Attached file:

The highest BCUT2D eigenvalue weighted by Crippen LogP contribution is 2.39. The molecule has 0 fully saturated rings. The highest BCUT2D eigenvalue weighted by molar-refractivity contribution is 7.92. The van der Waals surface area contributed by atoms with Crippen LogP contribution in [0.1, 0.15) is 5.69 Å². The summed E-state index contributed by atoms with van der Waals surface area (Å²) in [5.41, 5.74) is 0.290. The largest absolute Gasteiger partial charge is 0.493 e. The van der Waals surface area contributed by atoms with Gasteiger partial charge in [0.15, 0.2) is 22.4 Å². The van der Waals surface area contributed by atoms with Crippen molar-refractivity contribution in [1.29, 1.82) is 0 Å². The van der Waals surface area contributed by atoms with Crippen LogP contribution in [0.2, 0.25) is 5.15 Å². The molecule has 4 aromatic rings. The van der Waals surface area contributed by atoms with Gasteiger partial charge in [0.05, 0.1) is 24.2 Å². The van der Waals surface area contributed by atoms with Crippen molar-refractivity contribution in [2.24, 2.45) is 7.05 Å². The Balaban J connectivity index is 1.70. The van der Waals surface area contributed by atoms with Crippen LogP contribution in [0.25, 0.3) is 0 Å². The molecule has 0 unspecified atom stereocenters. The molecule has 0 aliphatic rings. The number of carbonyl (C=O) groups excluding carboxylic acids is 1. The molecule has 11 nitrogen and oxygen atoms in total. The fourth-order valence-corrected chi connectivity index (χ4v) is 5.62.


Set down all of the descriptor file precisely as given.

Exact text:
The highest BCUT2D eigenvalue weighted by Crippen LogP contribution is 2.39. The molecule has 0 fully saturated rings. The highest BCUT2D eigenvalue weighted by molar-refractivity contribution is 7.92. The van der Waals surface area contributed by atoms with Crippen LogP contribution in [0.1, 0.15) is 5.69 Å². The summed E-state index contributed by atoms with van der Waals surface area (Å²) in [5.41, 5.74) is 0.290. The largest absolute Gasteiger partial charge is 0.493 e. The van der Waals surface area contributed by atoms with Gasteiger partial charge in [0.15, 0.2) is 22.4 Å². The van der Waals surface area contributed by atoms with Crippen molar-refractivity contribution in [1.29, 1.82) is 0 Å². The van der Waals surface area contributed by atoms with Crippen LogP contribution in [0.2, 0.25) is 5.15 Å². The molecule has 4 aromatic rings. The van der Waals surface area contributed by atoms with Gasteiger partial charge in [0.05, 0.1) is 24.2 Å². The van der Waals surface area contributed by atoms with Crippen molar-refractivity contribution in [2.24, 2.45) is 7.05 Å². The Balaban J connectivity index is 1.70. The van der Waals surface area contributed by atoms with Crippen LogP contribution in [0.25, 0.3) is 0 Å². The molecule has 0 unspecified atom stereocenters. The molecule has 0 aliphatic rings. The number of carbonyl (C=O) groups excluding carboxylic acids is 1. The molecule has 11 nitrogen and oxygen atoms in total. The fourth-order valence-corrected chi connectivity index (χ4v) is 5.62.